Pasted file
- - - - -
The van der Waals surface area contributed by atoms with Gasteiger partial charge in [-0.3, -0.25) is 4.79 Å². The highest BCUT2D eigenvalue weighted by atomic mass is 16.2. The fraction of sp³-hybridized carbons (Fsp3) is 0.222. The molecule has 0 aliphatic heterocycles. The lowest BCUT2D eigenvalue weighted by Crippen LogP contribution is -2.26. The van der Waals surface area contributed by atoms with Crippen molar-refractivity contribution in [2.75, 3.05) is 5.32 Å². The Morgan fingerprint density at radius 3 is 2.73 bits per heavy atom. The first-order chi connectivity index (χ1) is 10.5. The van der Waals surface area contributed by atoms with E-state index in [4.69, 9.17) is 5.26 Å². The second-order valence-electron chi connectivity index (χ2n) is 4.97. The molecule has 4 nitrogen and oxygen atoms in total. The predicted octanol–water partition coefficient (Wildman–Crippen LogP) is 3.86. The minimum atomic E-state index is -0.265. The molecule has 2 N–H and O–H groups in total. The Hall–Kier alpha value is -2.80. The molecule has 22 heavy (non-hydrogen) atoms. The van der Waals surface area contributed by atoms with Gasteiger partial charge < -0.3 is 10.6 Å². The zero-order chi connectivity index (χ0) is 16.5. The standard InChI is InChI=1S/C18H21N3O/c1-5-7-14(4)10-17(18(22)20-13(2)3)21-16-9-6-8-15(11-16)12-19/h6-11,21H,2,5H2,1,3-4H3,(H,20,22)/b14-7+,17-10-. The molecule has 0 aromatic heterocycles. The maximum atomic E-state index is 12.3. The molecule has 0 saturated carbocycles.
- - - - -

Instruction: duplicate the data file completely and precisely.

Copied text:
The van der Waals surface area contributed by atoms with Gasteiger partial charge in [-0.3, -0.25) is 4.79 Å². The highest BCUT2D eigenvalue weighted by atomic mass is 16.2. The fraction of sp³-hybridized carbons (Fsp3) is 0.222. The molecule has 0 aliphatic heterocycles. The lowest BCUT2D eigenvalue weighted by Crippen LogP contribution is -2.26. The van der Waals surface area contributed by atoms with Crippen molar-refractivity contribution in [2.75, 3.05) is 5.32 Å². The Morgan fingerprint density at radius 3 is 2.73 bits per heavy atom. The first-order chi connectivity index (χ1) is 10.5. The van der Waals surface area contributed by atoms with E-state index in [4.69, 9.17) is 5.26 Å². The second-order valence-electron chi connectivity index (χ2n) is 4.97. The molecule has 4 nitrogen and oxygen atoms in total. The predicted octanol–water partition coefficient (Wildman–Crippen LogP) is 3.86. The minimum atomic E-state index is -0.265. The molecule has 2 N–H and O–H groups in total. The Hall–Kier alpha value is -2.80. The molecule has 22 heavy (non-hydrogen) atoms. The van der Waals surface area contributed by atoms with Gasteiger partial charge < -0.3 is 10.6 Å². The zero-order chi connectivity index (χ0) is 16.5. The standard InChI is InChI=1S/C18H21N3O/c1-5-7-14(4)10-17(18(22)20-13(2)3)21-16-9-6-8-15(11-16)12-19/h6-11,21H,2,5H2,1,3-4H3,(H,20,22)/b14-7+,17-10-. The molecule has 0 aromatic heterocycles. The maximum atomic E-state index is 12.3. The molecule has 0 saturated carbocycles.